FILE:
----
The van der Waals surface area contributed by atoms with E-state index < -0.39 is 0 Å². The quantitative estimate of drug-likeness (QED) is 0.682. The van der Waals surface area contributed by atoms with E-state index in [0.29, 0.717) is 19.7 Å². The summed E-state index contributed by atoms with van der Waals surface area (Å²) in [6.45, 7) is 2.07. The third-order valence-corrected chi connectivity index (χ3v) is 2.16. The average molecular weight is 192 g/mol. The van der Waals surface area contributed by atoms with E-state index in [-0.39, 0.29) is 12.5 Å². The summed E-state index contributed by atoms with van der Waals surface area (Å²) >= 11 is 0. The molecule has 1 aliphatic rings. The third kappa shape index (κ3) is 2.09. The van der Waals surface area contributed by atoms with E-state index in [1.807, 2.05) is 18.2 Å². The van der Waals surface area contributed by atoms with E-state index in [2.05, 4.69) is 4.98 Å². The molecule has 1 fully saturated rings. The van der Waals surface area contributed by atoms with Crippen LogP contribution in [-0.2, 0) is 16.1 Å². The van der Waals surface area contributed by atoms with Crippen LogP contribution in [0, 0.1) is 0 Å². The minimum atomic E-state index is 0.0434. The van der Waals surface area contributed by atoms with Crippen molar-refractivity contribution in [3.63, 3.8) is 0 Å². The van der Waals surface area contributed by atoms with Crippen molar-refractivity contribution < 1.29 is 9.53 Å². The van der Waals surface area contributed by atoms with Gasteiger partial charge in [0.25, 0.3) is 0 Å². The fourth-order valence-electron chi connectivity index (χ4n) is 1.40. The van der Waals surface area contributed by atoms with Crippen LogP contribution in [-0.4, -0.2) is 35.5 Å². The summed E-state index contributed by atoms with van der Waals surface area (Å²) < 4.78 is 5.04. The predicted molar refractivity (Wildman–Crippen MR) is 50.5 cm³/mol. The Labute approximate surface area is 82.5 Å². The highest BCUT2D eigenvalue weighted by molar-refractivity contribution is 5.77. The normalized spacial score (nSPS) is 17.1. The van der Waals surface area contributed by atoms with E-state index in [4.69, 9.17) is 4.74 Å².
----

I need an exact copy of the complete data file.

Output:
The van der Waals surface area contributed by atoms with E-state index < -0.39 is 0 Å². The quantitative estimate of drug-likeness (QED) is 0.682. The van der Waals surface area contributed by atoms with E-state index in [0.29, 0.717) is 19.7 Å². The summed E-state index contributed by atoms with van der Waals surface area (Å²) in [6.45, 7) is 2.07. The third-order valence-corrected chi connectivity index (χ3v) is 2.16. The average molecular weight is 192 g/mol. The van der Waals surface area contributed by atoms with E-state index in [-0.39, 0.29) is 12.5 Å². The summed E-state index contributed by atoms with van der Waals surface area (Å²) >= 11 is 0. The molecule has 1 aliphatic rings. The third kappa shape index (κ3) is 2.09. The van der Waals surface area contributed by atoms with E-state index in [1.807, 2.05) is 18.2 Å². The van der Waals surface area contributed by atoms with E-state index in [2.05, 4.69) is 4.98 Å². The molecule has 1 fully saturated rings. The van der Waals surface area contributed by atoms with Crippen LogP contribution in [-0.2, 0) is 16.1 Å². The van der Waals surface area contributed by atoms with Crippen LogP contribution in [0, 0.1) is 0 Å². The minimum atomic E-state index is 0.0434. The van der Waals surface area contributed by atoms with Crippen molar-refractivity contribution in [3.63, 3.8) is 0 Å². The van der Waals surface area contributed by atoms with Crippen molar-refractivity contribution < 1.29 is 9.53 Å². The van der Waals surface area contributed by atoms with Gasteiger partial charge in [0.25, 0.3) is 0 Å². The fourth-order valence-electron chi connectivity index (χ4n) is 1.40. The van der Waals surface area contributed by atoms with Crippen LogP contribution in [-0.4, -0.2) is 35.5 Å². The summed E-state index contributed by atoms with van der Waals surface area (Å²) < 4.78 is 5.04. The predicted molar refractivity (Wildman–Crippen MR) is 50.5 cm³/mol. The Labute approximate surface area is 82.5 Å². The highest BCUT2D eigenvalue weighted by molar-refractivity contribution is 5.77. The normalized spacial score (nSPS) is 17.1. The van der Waals surface area contributed by atoms with E-state index in [4.69, 9.17) is 4.74 Å².